Are there risks in alerting a bank of a potential missed payment?

Some businesses, regardless of efforts taken to head off financial difficulties, can face a situation in which the next loan payment might be missed. No bank will think unkindly of a call from a borrower saying an upcoming payment might not be paid timely. Some borrowers might worry that if a bank finds out about a potential missed payment, an awful consequence will be triggered. But if that is the impulsive reaction you receive from the bank, you are likely dealing with the wrong bank.

However, after 90 days of delinquency, the loan will likely go into a nonaccrual status — a consequence which immediately and negatively impacts the bank’s earnings. This is a more serious situation. If you alert your bank early enough, it will likely work with you to find a solution. But it gets more difficult to take these steps the longer a borrower waits.

At what point does this become a legal issue?

There are legal issues every step of the way. But these become more acute when the evolving facts empower a lender to take steps that can disrupt a borrower’s business. Many loans contain a cognovit provision, a tool a bank can use if a loan is in default. This authorizes a bank to obtain an expedited judgment against a borrower. This expedited judgment can quickly empower the bank to attach the bank accounts or levy upon the assets of its debtor.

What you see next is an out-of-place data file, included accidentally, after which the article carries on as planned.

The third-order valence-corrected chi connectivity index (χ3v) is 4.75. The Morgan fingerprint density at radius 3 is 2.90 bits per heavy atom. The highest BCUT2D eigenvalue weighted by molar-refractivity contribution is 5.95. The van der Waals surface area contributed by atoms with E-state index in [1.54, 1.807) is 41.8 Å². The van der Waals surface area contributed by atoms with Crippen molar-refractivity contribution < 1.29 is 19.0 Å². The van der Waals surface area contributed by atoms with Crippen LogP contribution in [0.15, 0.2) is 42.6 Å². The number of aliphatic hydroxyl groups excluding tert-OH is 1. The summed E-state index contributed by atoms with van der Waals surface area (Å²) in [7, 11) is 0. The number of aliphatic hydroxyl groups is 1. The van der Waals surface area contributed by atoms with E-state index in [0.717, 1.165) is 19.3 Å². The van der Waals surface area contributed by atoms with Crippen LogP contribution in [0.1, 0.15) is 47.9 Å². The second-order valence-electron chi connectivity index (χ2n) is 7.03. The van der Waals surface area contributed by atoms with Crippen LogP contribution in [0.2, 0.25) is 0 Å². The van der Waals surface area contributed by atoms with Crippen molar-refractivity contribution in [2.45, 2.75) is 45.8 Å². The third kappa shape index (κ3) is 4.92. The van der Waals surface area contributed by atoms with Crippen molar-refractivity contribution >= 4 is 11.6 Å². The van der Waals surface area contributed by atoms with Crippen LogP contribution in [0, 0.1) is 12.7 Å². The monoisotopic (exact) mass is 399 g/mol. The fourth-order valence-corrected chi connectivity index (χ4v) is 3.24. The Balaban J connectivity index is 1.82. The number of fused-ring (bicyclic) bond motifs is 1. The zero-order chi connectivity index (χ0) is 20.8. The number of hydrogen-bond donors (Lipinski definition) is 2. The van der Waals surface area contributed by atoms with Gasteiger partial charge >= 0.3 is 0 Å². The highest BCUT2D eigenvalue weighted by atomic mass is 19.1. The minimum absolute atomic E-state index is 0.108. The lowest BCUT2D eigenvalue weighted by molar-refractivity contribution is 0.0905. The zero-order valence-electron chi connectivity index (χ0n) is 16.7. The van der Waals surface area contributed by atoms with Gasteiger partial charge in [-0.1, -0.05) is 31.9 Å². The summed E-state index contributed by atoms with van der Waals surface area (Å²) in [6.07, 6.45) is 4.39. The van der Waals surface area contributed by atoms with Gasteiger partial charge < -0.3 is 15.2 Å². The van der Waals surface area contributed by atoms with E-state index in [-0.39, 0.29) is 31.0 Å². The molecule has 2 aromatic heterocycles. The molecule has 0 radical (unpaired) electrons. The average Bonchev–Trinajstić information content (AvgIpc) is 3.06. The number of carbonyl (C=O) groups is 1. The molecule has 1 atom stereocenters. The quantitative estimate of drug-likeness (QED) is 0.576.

It’s important to communicate with your bank before such a provision is implemented in an effort to find a way to augment the terms and conditions of the loan to give the borrower a window of opportunity to make payments. This often leads to the creation of a forbearance agreement — a mutually agreeable written understanding between the bank and its borrower as to how the parties will treat this troubled loan. Forbearance agreements customarily provide that as long as the borrower adheres to the agreement, the bank will refrain from pursuing certain remedies, such as obtaining or enforcing a cognovit judgment.

Preservation of value should be paramount for both the borrower and the bank. Under potential default circumstances, borrowers and banks can do things that can negatively impact a business’s value, and banks know that. If a bank acts aggressively to prompt a forced sale of assets, often the value realized when the assets are sold will be reduced.

Before a borrower gets to that point, the borrower would be well advised to work with a lawyer and devise a strategy to deal with the situation. Often, the owner and lawyer can come up with a plan of payment and present it to the lender. If the plan is reasonable, many times the lender will be receptive.

What are some other potential resolutions?